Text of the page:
The middle kingdom has developed a fleet of mobile execution vehicles slowly, starting recently after cautiously experimenting with lethal injections for the first time in selected provinces since 1997. It is now adopting them on a larger scale in more localities.
As opposed to the shootings which took place in public, inmates are now executed in purpose-built vans in an almost clinical environment. Prisoners are confined to a bed, similar to an ambulance stretcher, and put to death with lethal injections. The contents of the drug cocktails used for the lethal injections are mixed in Beijing and delivered to local intermediate courts where the trials take place.
The exact number of vans being used is a state secret. What is known, however, is that Yunnan province alone has 18 mobile units in use.
Beijing officials plan to assign a mobile execution to designated provinces, but would not tell IPS which ones. IPS spoke with several Chinese officials involved with the programme on condition they would not be quoted.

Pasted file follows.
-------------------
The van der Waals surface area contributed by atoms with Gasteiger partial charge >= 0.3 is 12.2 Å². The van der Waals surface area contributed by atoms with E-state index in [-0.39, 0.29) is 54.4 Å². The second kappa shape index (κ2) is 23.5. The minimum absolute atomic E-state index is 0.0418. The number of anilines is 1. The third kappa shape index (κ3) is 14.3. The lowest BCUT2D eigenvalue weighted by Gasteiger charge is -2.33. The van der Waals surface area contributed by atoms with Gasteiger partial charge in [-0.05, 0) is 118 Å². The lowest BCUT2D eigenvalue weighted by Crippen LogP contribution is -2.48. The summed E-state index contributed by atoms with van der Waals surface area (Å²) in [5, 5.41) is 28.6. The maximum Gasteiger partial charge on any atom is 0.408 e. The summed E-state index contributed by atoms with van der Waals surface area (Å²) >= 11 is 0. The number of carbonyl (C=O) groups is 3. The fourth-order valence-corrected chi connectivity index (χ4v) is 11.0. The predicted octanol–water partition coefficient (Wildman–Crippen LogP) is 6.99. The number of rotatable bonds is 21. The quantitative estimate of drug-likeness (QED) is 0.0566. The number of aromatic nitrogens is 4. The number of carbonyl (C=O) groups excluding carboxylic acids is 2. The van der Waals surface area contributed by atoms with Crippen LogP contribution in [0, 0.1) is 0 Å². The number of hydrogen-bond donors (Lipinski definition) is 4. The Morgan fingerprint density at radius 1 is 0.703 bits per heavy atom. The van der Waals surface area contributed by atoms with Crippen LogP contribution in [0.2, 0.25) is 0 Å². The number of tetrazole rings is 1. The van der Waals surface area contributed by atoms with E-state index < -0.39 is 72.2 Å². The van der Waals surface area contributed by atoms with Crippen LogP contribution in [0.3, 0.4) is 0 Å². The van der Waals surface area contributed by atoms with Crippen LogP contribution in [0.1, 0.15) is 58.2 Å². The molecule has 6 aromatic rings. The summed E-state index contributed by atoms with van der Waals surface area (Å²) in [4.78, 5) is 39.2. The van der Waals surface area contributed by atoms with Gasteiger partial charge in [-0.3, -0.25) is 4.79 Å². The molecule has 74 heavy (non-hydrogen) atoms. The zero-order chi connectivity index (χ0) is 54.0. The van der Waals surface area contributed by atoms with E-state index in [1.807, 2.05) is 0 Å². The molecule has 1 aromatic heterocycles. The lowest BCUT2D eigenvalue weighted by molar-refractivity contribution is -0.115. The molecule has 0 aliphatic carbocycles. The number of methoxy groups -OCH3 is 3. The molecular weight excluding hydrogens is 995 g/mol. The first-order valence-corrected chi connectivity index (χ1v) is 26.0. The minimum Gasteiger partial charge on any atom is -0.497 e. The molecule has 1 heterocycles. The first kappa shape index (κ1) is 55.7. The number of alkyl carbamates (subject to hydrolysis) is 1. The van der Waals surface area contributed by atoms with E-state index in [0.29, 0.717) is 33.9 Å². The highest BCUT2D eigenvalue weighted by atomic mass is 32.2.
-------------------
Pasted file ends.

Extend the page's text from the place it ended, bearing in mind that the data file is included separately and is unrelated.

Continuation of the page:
The move from firing squad to lethal injection "demonstrates tremendous progress in China's criminal judgement proceedings," Yin Yong, director of Zhejiang province Supreme Court, told the state media in June.
First tried out in 1997 in Yunnan province -- a backward southwestern region bordering the Golden Triangle and notorious for its drug trafficking -- mobile death vans are now readied for use also in booming industrialised places where crime rates have soared, such as the eastern coastal province of Zhejiang and others. Zhejiang plans to start using them from Sep. 1.
Human rights groups claim China executes more criminals every year than the rest of the world combined. The exact number remains a highly confidential state secret. Amnesty International recorded at least 1,770 death sentences carried out in China in 2005 but it says the real number could be as high as 8,000.